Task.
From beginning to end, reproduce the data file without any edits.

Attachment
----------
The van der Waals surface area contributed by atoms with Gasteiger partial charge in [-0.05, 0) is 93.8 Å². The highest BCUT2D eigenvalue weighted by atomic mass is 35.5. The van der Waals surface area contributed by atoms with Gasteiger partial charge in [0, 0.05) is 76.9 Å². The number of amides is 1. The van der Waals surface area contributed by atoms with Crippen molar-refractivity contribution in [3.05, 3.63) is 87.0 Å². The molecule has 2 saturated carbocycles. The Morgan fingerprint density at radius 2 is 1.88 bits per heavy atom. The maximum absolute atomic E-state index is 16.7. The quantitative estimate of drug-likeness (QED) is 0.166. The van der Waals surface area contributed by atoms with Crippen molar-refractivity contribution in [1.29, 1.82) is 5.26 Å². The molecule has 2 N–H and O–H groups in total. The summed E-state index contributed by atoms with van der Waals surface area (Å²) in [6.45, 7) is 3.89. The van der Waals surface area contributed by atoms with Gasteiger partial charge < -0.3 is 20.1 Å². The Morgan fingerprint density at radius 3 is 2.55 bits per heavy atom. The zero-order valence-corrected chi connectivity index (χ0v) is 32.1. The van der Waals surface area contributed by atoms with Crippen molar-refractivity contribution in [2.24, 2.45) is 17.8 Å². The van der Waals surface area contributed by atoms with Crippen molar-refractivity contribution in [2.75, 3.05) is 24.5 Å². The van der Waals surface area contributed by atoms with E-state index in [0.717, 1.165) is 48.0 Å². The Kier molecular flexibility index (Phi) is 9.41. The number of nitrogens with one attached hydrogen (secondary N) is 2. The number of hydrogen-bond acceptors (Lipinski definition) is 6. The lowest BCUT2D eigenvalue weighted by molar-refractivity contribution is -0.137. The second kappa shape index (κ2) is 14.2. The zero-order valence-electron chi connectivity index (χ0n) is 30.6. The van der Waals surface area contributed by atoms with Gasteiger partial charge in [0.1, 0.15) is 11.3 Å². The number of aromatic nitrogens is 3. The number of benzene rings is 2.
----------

The van der Waals surface area contributed by atoms with Gasteiger partial charge in [-0.05, 0) is 93.8 Å². The highest BCUT2D eigenvalue weighted by atomic mass is 35.5. The van der Waals surface area contributed by atoms with Gasteiger partial charge in [0, 0.05) is 76.9 Å². The number of amides is 1. The van der Waals surface area contributed by atoms with Crippen molar-refractivity contribution in [3.05, 3.63) is 87.0 Å². The molecule has 2 saturated carbocycles. The Morgan fingerprint density at radius 2 is 1.88 bits per heavy atom. The maximum absolute atomic E-state index is 16.7. The quantitative estimate of drug-likeness (QED) is 0.166. The van der Waals surface area contributed by atoms with Crippen molar-refractivity contribution in [1.29, 1.82) is 5.26 Å². The molecule has 2 N–H and O–H groups in total. The summed E-state index contributed by atoms with van der Waals surface area (Å²) in [6.45, 7) is 3.89. The van der Waals surface area contributed by atoms with Gasteiger partial charge < -0.3 is 20.1 Å². The Morgan fingerprint density at radius 3 is 2.55 bits per heavy atom. The zero-order valence-corrected chi connectivity index (χ0v) is 32.1. The van der Waals surface area contributed by atoms with Crippen molar-refractivity contribution in [2.24, 2.45) is 17.8 Å². The van der Waals surface area contributed by atoms with Crippen molar-refractivity contribution in [2.75, 3.05) is 24.5 Å². The van der Waals surface area contributed by atoms with E-state index in [0.717, 1.165) is 48.0 Å². The Kier molecular flexibility index (Phi) is 9.41. The number of nitrogens with one attached hydrogen (secondary N) is 2. The number of hydrogen-bond acceptors (Lipinski definition) is 6. The lowest BCUT2D eigenvalue weighted by molar-refractivity contribution is -0.137. The second kappa shape index (κ2) is 14.2. The zero-order valence-electron chi connectivity index (χ0n) is 30.6. The van der Waals surface area contributed by atoms with Gasteiger partial charge in [0.1, 0.15) is 11.3 Å². The number of aromatic nitrogens is 3. The number of benzene rings is 2.